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The Expository Essay An Overview

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1 The Expository Essay An Overview

2 The function of the expository essay is to explain, or to acquaint your reader with a body of knowledge.

3 By explaining a topic to the reader, you are demonstrating your own knowledge.

4 For example, if you are asked to write an essay about how to drive a car, you decide what you plan to concentrate on, create a paragraph structure, and describe the process step by step.

5 When describing, or exposing the process by which one drives a car, all you are doing is explaining the steps or process.

6 An essay becomes more complicated when a position has to be defended, as in the persuasive essay, which is one of the reasons expository essays are more popular.

7 Expository essays require that the writer give information, explain the topic or define something.

8 To accomplish that, expository essays are best developed by the use of facts and statistical information, cause and effect relationships, or examples.

9 Since they are factual, they are written without emotion and usually written in the third person.

10 The third person means that the use of the pronoun "I" is not usually found within the essay. Instead the writer will refer to the first person (I) in the third person (one).

11 Expository essays also have a distinct format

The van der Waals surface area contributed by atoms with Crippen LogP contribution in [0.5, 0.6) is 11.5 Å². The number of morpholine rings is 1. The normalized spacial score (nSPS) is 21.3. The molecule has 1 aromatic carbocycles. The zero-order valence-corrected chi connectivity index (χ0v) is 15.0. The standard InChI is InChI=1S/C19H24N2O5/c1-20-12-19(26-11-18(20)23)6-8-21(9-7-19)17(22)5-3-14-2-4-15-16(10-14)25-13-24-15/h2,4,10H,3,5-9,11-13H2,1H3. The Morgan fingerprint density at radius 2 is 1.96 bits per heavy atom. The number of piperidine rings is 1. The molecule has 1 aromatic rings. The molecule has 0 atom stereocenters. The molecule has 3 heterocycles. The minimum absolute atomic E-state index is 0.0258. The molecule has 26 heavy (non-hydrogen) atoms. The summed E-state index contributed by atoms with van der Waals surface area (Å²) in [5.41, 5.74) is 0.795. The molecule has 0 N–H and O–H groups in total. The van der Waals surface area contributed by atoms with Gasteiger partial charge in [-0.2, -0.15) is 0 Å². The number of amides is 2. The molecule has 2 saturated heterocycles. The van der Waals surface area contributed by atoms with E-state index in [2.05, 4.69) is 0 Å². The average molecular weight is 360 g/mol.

Expository essays also have a distinct format. The thesis statement must be defined and narrow enough to be supported within the essay.

12 Each supporting paragraph must have a distinct controlling topic and all other sentences must factually relate directly to it.

13 The transition words or phrases are important as they help the reader follow along and reinforce the logic.

14 Finally, the conclusion paragraph should originally restate the thesis and the main supporting ideas.

15 Finish with a statement that reinforces your position in a meaningful and memorable way.

16 Never introduce new material in the conclusion.

17 As they like to state at the essay info writing center…

18 The purpose of an expository essay is to present, completely and fairly, other people's views or to report about an event or a situation.

19 Expository writing, or exposition, presents a subject in detail, apart from criticism, argument, or development; i.e., the writer elucidates a subject by analyzing it.

20 Such writing is discourse designed to convey information or explain what is difficult to understand.

21 Exposition usually proceeds by the orderly analysis of parts and the use of familiar illustrations or analogies.

22 Such an analysis requires: 1) Reading with understanding the ideas developed in an article by clearly stating another's thesis, outlining the facts used by the author to support that thesis, and the "values" underlying the ideas.

23 2) Putting what is read into a larger context by relating another's article or book to other work in the field.

24 3) Clearly and effectively communicating this information to a defined audience.

25 4) In other words, you must write clearly and fully enough for your readers to know how you have arrived at your analyses and conclusions.

26 Your reader should never have to guess what you mean; give your readers everything they need to know to follow your reasoning.

27 This practice is not "just for students
This practice is not "just for students." Accurate analysis is a fundamental professional activity in almost all careers.

28 Like any other fundamental skill, it must be constantly practiced in order to maintain and improve it.

29 Other goals, such as learning "time management" and note-taking, are also developed by this activity.